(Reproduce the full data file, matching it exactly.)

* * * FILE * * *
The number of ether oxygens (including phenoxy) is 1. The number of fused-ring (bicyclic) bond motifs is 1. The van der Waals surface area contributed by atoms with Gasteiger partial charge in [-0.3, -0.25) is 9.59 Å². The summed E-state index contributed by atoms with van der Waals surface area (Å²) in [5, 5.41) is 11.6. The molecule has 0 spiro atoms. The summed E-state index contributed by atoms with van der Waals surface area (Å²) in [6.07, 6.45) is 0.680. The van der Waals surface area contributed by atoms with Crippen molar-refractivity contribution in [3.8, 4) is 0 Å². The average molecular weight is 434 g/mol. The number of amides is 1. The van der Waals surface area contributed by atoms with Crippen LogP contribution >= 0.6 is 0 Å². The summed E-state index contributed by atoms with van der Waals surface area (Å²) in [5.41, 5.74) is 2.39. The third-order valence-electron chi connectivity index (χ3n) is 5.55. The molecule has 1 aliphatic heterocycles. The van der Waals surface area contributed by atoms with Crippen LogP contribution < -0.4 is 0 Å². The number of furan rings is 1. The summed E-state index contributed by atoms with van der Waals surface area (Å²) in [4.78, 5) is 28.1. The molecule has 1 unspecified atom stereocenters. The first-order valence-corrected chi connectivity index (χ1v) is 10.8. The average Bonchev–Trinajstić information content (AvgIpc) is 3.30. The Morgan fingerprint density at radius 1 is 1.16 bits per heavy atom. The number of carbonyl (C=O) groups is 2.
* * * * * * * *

The number of ether oxygens (including phenoxy) is 1. The number of fused-ring (bicyclic) bond motifs is 1. The van der Waals surface area contributed by atoms with Gasteiger partial charge in [-0.3, -0.25) is 9.59 Å². The summed E-state index contributed by atoms with van der Waals surface area (Å²) in [5, 5.41) is 11.6. The molecule has 0 spiro atoms. The summed E-state index contributed by atoms with van der Waals surface area (Å²) in [6.07, 6.45) is 0.680. The van der Waals surface area contributed by atoms with Crippen molar-refractivity contribution in [3.8, 4) is 0 Å². The average molecular weight is 434 g/mol. The number of amides is 1. The van der Waals surface area contributed by atoms with Crippen LogP contribution >= 0.6 is 0 Å². The summed E-state index contributed by atoms with van der Waals surface area (Å²) in [5.41, 5.74) is 2.39. The third-order valence-electron chi connectivity index (χ3n) is 5.55. The molecule has 1 aliphatic heterocycles. The van der Waals surface area contributed by atoms with Crippen LogP contribution < -0.4 is 0 Å². The number of furan rings is 1. The summed E-state index contributed by atoms with van der Waals surface area (Å²) in [4.78, 5) is 28.1. The molecule has 1 unspecified atom stereocenters. The first-order valence-corrected chi connectivity index (χ1v) is 10.8. The average Bonchev–Trinajstić information content (AvgIpc) is 3.30. The Morgan fingerprint density at radius 1 is 1.16 bits per heavy atom. The number of carbonyl (C=O) groups is 2.